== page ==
No, that’s not just another way of saying “buy used.” A guitar that’s been refurbished has been restored to its original mint condition – or about as close to it as is possible. The best refurbish jobs are done at the original factory. If you have your heart set on a specific model or type of guitar, take a look at the manufacturer web site. They might offer refurbished instruments at a discount.
Rebuilds and Scratch-n-Dent are better for people who are more concerned with an instrument’s performance than with how it looks. If you don’t care about wear-and-tear like chipped wood or scratched paint – that is, if you don’t need your guitar to be pretty – you can find plenty of great, high quality items.
If someone’s selling something, it’s usually because they don’t want it anymore. Use this to your advantage and haggle on the price.
My Ibanez Tim Henson Signature electric guitar is worth about $2,000 straight from the factory. I paid $1,750 for mine brand new because it had two cosmetic issues: paint scraped off near the bridge and around the jack – the exact places that normally get scratched up after a few weeks of playing anyway.
In other words, I saved $250 on a sweet guitar because I noticed a couple of minor flaws that had no impact on the instrument’s playability whatsoever. All I had to do was politely point out the flaws to the shop owner and offer a price that was on the low-end of what I was willing to pay but not so low as to offend the owner (for reference, I started at $1,675).
Get the Word Out
Just ask people you know have ties to the music industry if they’re aware of any used gear for sale. Even if you’re shy and struggle to communicate face-to-face, there are a ton of ways you can let people know you’re looking.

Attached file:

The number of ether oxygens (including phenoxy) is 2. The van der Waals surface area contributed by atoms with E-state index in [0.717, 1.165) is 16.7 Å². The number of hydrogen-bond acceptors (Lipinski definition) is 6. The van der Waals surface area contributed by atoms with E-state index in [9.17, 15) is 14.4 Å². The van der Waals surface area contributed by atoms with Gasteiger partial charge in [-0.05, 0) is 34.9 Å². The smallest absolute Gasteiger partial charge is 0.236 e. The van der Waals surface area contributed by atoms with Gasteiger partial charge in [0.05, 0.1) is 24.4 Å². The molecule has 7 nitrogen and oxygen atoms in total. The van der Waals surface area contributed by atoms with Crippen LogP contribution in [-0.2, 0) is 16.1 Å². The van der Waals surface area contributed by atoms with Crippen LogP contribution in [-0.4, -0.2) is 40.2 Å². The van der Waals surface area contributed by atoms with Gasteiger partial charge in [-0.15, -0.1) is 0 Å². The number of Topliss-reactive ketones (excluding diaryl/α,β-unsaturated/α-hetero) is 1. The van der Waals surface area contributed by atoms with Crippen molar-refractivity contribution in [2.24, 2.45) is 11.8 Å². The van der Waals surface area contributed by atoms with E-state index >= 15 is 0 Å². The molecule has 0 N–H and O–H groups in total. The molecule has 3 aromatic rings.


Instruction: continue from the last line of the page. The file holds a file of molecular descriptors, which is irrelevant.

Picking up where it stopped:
Remember Craigslist? You can totally post your own want ads telling people you pay cash for quality used gear. You can also post wanted-to-buy notices in local Facebook Groups. In fact, post to multiple social media platforms. The more people you tell, the more likely you are to connect to someone looking to unload the exact Schecter Omen Extreme-6 electric guitar you’ve been searching for.
It looks so easy when you see an experienced and talented guitar player doing his or her thing. Effortlessly caressing the strings, bringing forth ripples of sound that inspire audience members to do the same. It’s not quite that easy.
Well, that’s one way of getting out of a rut, but let’s explore some answers that are a little less extravagant and final. Guitar playing is like any other intellectual activity – pathways that were once exciting and new soon become well-trodden and downright dull but it’s sometimes difficult to change course. Here are some simple methods that might save your guitar from a righteous splintering.
The single neck, ten-string version of the pedal steel in the E9 tuning is the configuration most players would learn on. From lowest to highest the strings are generally tuned B, D, E, F#, G#, B, E, G#, Eb, F#. A beginner’s guitar will have three pedals and they’re usually referred to as A, B, and C.
The standard E A D G B E tuning of the six-string guitar is one that evolved over time. There has been no alternative guitar tuning devised that provides such a broad and workable compromise between easy chording structures and viable single note scales. The keyword is compromise.